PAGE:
Numbers compiled by the Sheriff’s Office show a continuing decrease in overall crime of 17.2 percent for 2020 in Monroe County.
To put that continuing decrease in context consider: Crime is down 51 percent from where it was in 2015.
Meanwhile, the clearance rate of crimes in 2020 was 46.6 percent, up from an outstanding 43 percent for 2019.
In other words: The instances of reported crime has never been lower while our ability to solve crime has never been higher.
And for perspective: The Sheriff’s Office has a clearance rate that is approximately 84 percent higher than the state average. (The state average is 25.3 percent)
This solve-rate on crimes has improved steadily over the years. In 2012, the clearance rate stood at 24.2 percent. It has improved each subsequent year.
“I’m very happy to report crime continues to significantly fall in Monroe County as our clearance rates — the reported number of crimes solved — also continues to soar as we are now more than 80 percent higher than the state average,” said Sheriff Rick Ramsay. “These figures are a testament to my commitment to community policing, your commitment to helping us solve and deter crime and to the hardworking men and women of the Sheriff’s Office.”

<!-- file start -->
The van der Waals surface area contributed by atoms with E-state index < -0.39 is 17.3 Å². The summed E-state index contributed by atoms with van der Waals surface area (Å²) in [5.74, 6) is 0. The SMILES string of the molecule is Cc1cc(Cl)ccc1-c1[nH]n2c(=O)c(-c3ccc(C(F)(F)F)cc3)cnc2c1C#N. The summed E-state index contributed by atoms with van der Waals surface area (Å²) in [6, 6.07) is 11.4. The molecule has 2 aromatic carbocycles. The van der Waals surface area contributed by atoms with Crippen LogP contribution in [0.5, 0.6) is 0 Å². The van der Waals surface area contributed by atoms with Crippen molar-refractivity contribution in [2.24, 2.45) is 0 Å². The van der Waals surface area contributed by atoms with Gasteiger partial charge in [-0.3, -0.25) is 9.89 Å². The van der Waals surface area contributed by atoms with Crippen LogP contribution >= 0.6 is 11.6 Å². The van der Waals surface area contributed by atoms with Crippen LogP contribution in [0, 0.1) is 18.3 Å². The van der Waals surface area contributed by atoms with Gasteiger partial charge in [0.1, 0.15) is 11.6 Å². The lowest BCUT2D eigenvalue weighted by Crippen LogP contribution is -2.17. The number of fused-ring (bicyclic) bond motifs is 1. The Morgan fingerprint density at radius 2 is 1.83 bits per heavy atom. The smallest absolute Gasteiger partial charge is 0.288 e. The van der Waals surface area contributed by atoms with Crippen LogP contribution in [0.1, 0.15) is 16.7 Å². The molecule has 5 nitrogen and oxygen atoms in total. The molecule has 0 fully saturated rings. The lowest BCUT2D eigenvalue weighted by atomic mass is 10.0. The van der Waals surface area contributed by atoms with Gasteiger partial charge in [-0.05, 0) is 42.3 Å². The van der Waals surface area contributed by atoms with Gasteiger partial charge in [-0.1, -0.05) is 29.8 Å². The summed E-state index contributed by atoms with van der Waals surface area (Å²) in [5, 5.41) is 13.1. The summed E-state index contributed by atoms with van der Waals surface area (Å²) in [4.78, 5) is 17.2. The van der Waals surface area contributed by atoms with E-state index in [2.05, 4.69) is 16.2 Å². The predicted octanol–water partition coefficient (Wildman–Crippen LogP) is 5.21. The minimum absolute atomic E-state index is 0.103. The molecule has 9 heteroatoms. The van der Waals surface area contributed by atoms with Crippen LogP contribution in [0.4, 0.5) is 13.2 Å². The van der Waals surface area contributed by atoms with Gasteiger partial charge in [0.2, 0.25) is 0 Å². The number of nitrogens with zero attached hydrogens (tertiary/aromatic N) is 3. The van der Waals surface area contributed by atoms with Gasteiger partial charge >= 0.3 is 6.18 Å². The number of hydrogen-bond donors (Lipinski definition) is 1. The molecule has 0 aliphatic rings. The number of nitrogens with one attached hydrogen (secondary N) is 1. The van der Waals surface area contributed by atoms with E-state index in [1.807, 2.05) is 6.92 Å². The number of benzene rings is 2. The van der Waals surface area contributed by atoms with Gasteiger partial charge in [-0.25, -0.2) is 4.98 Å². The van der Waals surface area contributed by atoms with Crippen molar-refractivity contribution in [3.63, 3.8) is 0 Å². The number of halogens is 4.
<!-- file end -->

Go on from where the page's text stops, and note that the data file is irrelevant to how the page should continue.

The Sheriff’s Office saw burglaries drop from 86 to 58 reported instances, while larceny crimes, which include theft, shoplifting, theft from a motor vehicle and bicycle thefts, dropped from 557 to 436 reported instances.
Some violent crimes saw an increase and others decreased; crimes like murder, rape and robbery occur in extremely low numbers in Monroe County, so a difference of just a few crimes can make a big difference in the percentage of increase or decrease from year to year.
These numbers are reported to the Florida Department of Law Enforcement. The FDLE compiles all such statistics for the state of Florida each year. These figures represent all areas of Monroe County excluding the city of Key West. The Key West Police Department submits their own similar report to FDLE.
There are two ways to clear a case: by arrest or “Cleared by Exception”, which means an offender has been identified but there is something beyond the agency’s control which keeps that offender from being arrested. An example would be that the offender is dead, extradition from another jurisdiction is denied, or the case involves a juvenile offender who cannot be charged for some reason.